One of the attractions dynamic languages possess is the ability to easily support a REPL for quick code experimentation. The open source CShell project brings a powerful REPL environment to C# users, allowing them to combine their knowledge of C# with the speed a REPL provides for exploring code.
ScriptCS enables developers to write C# applications using a simple text editor. Compilation is performed by Roslyn and package management by NuGet.
Web Workbench, the extension that brings Sass, LESS, and Coffeescript to Visual Studio, has been updated. This release adds support for Visual Studio 11, improvements to the import process and collapsible outlining for CoffeeScript.
PowerGUI brings PowerShell scripting support to Visual Studio. This extension by Quest Software leverages the PowerGUI standalone tool to provide syntax highlighting, IntelliSense, debugging and more for PowerShell scripts inside Visual Studio.
MacRuby 0.5 has been released, with a new VM, AOT and JIT support. The GIL MacRuby inherited from Ruby 1.9 is now gone and Grand Central Dispatch support allows to keep a system's cores busy with Ruby threads. Work on the 0.6 release is already under way; a new debugger feature is already available in the trunk.
In celebration of jQuery’s 4th birthday, the jQuery team has announced the release of the jQuery 1.4. This release features performance improvements in the most commonly used jQuery methods.
Lua is a scripting language that can be embedded in any application that can provide hooks for its C API. Version 2.0 of its JIT compiler is in Beta and includes a completely re-written VM based on a trace compiler and an interpreter written in assembler.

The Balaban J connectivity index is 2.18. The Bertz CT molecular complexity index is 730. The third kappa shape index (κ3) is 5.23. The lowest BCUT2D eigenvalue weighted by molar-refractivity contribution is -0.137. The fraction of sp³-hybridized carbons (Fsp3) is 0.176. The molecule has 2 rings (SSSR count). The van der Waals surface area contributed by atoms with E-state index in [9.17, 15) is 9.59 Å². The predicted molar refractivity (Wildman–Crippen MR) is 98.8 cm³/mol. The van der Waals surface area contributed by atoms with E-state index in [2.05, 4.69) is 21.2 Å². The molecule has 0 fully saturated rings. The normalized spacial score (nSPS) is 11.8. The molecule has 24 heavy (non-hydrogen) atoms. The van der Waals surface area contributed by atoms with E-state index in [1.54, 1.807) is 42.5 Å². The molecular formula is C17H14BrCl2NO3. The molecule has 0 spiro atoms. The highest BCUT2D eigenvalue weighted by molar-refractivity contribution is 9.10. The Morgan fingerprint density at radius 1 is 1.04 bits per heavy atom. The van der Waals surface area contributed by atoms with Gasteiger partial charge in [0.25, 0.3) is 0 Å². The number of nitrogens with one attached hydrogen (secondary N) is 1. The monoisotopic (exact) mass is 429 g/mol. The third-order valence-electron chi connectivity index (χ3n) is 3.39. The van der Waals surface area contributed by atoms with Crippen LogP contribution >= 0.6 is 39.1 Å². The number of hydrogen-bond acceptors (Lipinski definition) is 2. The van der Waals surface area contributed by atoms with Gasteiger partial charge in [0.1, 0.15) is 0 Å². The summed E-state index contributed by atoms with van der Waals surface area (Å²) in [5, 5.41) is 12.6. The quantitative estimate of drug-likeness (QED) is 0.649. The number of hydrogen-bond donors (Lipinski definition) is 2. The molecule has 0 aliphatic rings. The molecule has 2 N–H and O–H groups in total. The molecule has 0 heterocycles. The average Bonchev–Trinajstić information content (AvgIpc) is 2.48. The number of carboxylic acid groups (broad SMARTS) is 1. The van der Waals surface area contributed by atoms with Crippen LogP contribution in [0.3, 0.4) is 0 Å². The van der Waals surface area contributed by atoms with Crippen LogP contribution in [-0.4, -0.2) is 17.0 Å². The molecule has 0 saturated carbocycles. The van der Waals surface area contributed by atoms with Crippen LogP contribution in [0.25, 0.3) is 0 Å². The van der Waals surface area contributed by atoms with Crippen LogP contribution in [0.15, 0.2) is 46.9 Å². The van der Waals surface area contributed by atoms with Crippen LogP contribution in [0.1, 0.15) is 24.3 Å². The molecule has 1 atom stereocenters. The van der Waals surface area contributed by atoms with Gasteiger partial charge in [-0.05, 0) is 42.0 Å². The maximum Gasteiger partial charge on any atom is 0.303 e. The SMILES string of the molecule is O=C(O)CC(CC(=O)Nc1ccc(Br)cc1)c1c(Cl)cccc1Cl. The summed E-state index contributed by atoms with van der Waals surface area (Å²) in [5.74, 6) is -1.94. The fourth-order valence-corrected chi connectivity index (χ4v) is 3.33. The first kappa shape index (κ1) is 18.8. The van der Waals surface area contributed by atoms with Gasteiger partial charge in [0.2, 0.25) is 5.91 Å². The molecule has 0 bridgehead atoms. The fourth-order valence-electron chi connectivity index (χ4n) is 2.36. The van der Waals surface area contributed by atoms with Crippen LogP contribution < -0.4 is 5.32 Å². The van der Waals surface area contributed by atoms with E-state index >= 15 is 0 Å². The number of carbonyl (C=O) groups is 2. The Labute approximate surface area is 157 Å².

CSI is a simple C# interpreter allowing command-line compilation of standalone C# files. A new version has been released to support .NET 4.0. CSI is open source with a full test suite.
PowerShell 2 has been in the works for a long time with the first technical preview dating back nearly two years. Here is a small taste of the numerous features they have added since then.
InfoQ caught up with the creator of Ruby 1.9.x's VM Koichi Sasada to talk about what's coming for Ruby 1.9.2, the state of the Global Interpreter Lock (or Global VM Lock) and what it'll take to get a generational GC in 1.9.x.
MacRuby is steadily moving forward, with a usable Ahead of Time (AOT) compiler coming closer on the experimental branch, which should make Ruby a first class language for Cocoa applications. Also: a look at Dr Nic's ChocTop utility for creating MacOS DMG files.
The Android Scripting Environment (ASE) project adds scripting functionality to Android. The native versions of languages like Lua and Python can script Android APIs exposed via JSON-RPC. Support for Ruby, as well as JVM-based languages is planned as well.
In this post, InfoQ interviews Bruce Eckel to get his thoughts on the RIA landscape and to find out what he has been up to, as Bruce recently released a book he coauthored titled First Steps in Flex.